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Rick Pitino, Louisville fans 'badly' want elusive national title

It has been 27 years since the Louisville Cardinals claimed their last national championship, and 16 years since Rick Pitino won his last title. Both of those facts could change in three days.

Kevin C. Cox

When the new inductees are announced this weekend in Atlanta, Rick Pitino's name will be among those that headline the Naismith Basketball Hall of Fame's class of 2013. His resume demands it.

Pitino is the first coach - and the only coach according to the NCAA record books - to take three different programs to the Final Four. He has won over 600 Division-I games, reached the Final Four seven different times (1987, 1993, 1996, 1997, 2005, 2012 and 2013), led his teams to 22 postseason appearances and won ten conference tournament championships.

There's only one statistical category in which Pitino's record doesn't match up with his larger-than-life basketball staure: national titles.

Despite the fact that some believe the 1996 Kentucky Wildcats are the greatest college basketball team ever assembled, the championship Pitino won with that group still counts just once. Since that year, Pitino has gone 1-3 in the Final Four. He led his last Kentucky team to the '97 championship game, where they lost in overtime to Arizona, and both his 2005 and 2012 Louisville teams were beaten by superior squads in the national semifinals.

Given the weight his name carries, it's odd to think that Pitino has as many titles as guys like Steve Fisher and Jim Harrick, and one fewer than former player and assistant Billy Donovan.

His best opportunity to change that since he left Lexington for the NBA comes this weekend in Atlanta, where he'll attempt to lead Louisville - the tournament's No. 1 overall seed and the prohibitive favorites at the Final Four - to its first national championship since 1986.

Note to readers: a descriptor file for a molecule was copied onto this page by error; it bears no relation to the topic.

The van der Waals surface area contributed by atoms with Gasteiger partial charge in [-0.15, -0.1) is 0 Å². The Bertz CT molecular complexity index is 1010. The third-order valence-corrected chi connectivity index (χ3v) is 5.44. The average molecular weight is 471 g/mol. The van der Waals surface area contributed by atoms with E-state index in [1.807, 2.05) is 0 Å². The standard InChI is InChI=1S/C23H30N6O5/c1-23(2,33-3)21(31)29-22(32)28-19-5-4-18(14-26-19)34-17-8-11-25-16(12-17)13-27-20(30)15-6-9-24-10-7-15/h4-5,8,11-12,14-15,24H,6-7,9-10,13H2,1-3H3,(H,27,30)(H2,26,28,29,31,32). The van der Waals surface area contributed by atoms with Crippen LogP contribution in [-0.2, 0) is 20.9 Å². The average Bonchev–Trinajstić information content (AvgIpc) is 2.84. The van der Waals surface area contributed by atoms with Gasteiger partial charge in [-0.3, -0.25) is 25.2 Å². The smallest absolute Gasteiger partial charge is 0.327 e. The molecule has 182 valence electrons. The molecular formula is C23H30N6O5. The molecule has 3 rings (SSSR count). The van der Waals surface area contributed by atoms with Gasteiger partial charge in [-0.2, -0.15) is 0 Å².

In many ways, Pitino and the program he now leads are mirror images of one another.

Louisville created a solid reputation for itself in the 1960s and '70s, but when it fully burst onto the scene a decade later, the program took college basketball by storm. The Cardinal teams of the 1980s, dubbed by the media as "The Doctors of Dunk," are credited with popularizing both the slam dunk and the high-five. Their style and flair alone where enough to endear them to the rest of the country, but it also helped that they were winning, and winning big. U of L claimed national titles in 1980 and 1986, and went to the Final Four in 1982 and 1983. Their accomplishments were grand enough to earn the title of "Team of the '80s" from Sports Illustrated.

And then they were gone.

Louisville would make it to the Elite Eight of the NCAA Tournament just once in the 1990s, and two of Denny Crum's last four Cardinal teams finished the regular season with losing records.

Enter Pitino. The man who had once appeared poised to take over the college game with his fresh coaching style and brash demeanor, but who had since been properly humbled by a failed stint with the Boston Celtics. The pair weren't exactly at rock bottom when they hooked up, but they were both a far cry from where they'd been.

In 11 seasons, Pitino has returned Louisville to national prominence. He has led the Cardinals to their first AP No. 1 ranking, two overall No. 1 seeds, eight total conference championships and their eighth, ninth and now tenth Final Four appearances. But he hasn't yet led them to the promised land.

"I want to win a championship here badly," Pitino said at a press conference before the 2011-12 season. "Badly. Because this university has the best people I've ever worked with and this program has the best fans I've ever coached for."

As difficult it may be to fathom at this moment, as recently as a year-and-a-half ago there was a vocal contingent of U of L fans who believed that Pitino no longer deserved the right to pursue a title with the Cardinals.

When Louisville athletic director Tom Jurich landed Pitino in 2001, Cardinal fans were overwhelmed with images of grandeur of the U of L teams of the '80s and Pitino's Kentucky teams of the '90s. When a decade passed without some combination of those daydreams coming to fruition, there was some unrest.